Corticotropin releasing factor dramatically reduces inflammation at the site of local doxorubicin chemomyectomy

Linda K McLoon, J. D. Wirtschafter

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1 Scopus citations

Abstract

Purpose. The local injection of doxorubicin into the eyelid has proven to be an effective treatment for blepharospasm and hemifacial spasm. A major concern of patients continues to be the inflammation and soreness that develops over the injection site. Repeat injections also have an increased risk of skin injury. Local injection of corticotropin releasing factor (CRF) has been shown to substantially reduce acute inflammation by a variety of injuries. CRF appears to prevent the vascular leakage that occurs in tissues after injury. CRF was tested to determine if it would reduce the local inflammatory reaction caused by doxorubicin injection, and if it might help protect the eyelid skin from injury. Methods. CRF was injected into the eyelids of rabbits or monkeys 20 minutes prior to injections of 1 mg doxorubicin. Two doses of CRF were examined: 75 or 150 ug/eyelid. The animals were examined daily for skin changes. After one month, the animals were euthanized and the eyelids were examined for muscle loss. Results. CRF had a dramatic effect in reducing the inflammatory reaction in the treated eyelids. Normally, doxorubicin treated eyelids are sensitive to touch for several weeks. After CRF treatment, the eyelids could be touched with no reaction of discomfort. With doxorubicin only, all animals developed skin injury. Both doses of CRF pretreatment significantly reduced the total duration of skin injury, from one month for doxorubicin only, to about 2 weeks. CRF also caused a significant reduction in muscle loss compared to doxorubicin only in rabbits. In the monkey, CRF had no effect on muscle loss compared to doxorubicin alone. Conclusions. CRF pretreatment prior to doxorubicin injection resulted in the best treatment strategy developed thus far, as it improves muscle loss while protecting the adjacent skin. CRF pretreatment has the potential to improve patient acceptance of doxorubicin chemomyectomy for the treatment of blepharospasm and hemifacial spasm.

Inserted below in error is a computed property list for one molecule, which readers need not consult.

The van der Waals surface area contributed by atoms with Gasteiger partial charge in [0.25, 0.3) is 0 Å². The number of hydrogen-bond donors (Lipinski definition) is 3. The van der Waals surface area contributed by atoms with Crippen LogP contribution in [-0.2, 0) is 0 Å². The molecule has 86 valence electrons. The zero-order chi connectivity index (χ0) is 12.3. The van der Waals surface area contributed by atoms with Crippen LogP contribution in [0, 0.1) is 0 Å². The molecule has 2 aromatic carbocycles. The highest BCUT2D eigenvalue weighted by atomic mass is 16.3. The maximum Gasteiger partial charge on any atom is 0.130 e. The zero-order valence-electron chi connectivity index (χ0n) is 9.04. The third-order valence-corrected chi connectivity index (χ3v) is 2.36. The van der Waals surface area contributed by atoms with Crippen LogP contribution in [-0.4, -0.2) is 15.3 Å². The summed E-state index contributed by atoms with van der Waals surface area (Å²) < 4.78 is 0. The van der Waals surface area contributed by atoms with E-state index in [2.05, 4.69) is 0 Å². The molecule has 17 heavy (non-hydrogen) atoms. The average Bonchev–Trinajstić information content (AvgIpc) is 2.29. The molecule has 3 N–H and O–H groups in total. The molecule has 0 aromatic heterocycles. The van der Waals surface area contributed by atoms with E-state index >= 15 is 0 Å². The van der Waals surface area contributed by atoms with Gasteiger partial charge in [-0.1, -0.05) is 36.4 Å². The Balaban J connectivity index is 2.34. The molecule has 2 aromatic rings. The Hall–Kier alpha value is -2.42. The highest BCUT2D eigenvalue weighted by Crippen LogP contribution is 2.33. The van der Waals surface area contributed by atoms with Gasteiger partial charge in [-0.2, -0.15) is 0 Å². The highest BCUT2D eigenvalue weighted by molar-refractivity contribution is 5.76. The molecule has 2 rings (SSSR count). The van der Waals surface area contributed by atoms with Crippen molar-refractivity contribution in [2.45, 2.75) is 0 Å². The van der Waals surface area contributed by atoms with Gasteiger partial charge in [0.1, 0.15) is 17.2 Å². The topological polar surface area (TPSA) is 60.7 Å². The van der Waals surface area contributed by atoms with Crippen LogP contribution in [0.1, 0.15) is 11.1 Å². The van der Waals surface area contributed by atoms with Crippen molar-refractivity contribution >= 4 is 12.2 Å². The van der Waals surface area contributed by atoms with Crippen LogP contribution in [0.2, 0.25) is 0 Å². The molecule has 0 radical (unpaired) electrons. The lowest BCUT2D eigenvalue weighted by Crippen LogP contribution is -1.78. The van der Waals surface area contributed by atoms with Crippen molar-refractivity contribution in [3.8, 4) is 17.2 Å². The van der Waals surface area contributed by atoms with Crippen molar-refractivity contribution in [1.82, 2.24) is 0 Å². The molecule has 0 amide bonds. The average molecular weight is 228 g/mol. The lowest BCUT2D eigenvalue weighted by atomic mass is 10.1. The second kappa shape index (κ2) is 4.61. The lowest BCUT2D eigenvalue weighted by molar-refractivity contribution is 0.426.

Original languageEnglish (US)
JournalInvestigative Ophthalmology and Visual Science
Volume37
Issue number3
StatePublished - Feb 15 1996

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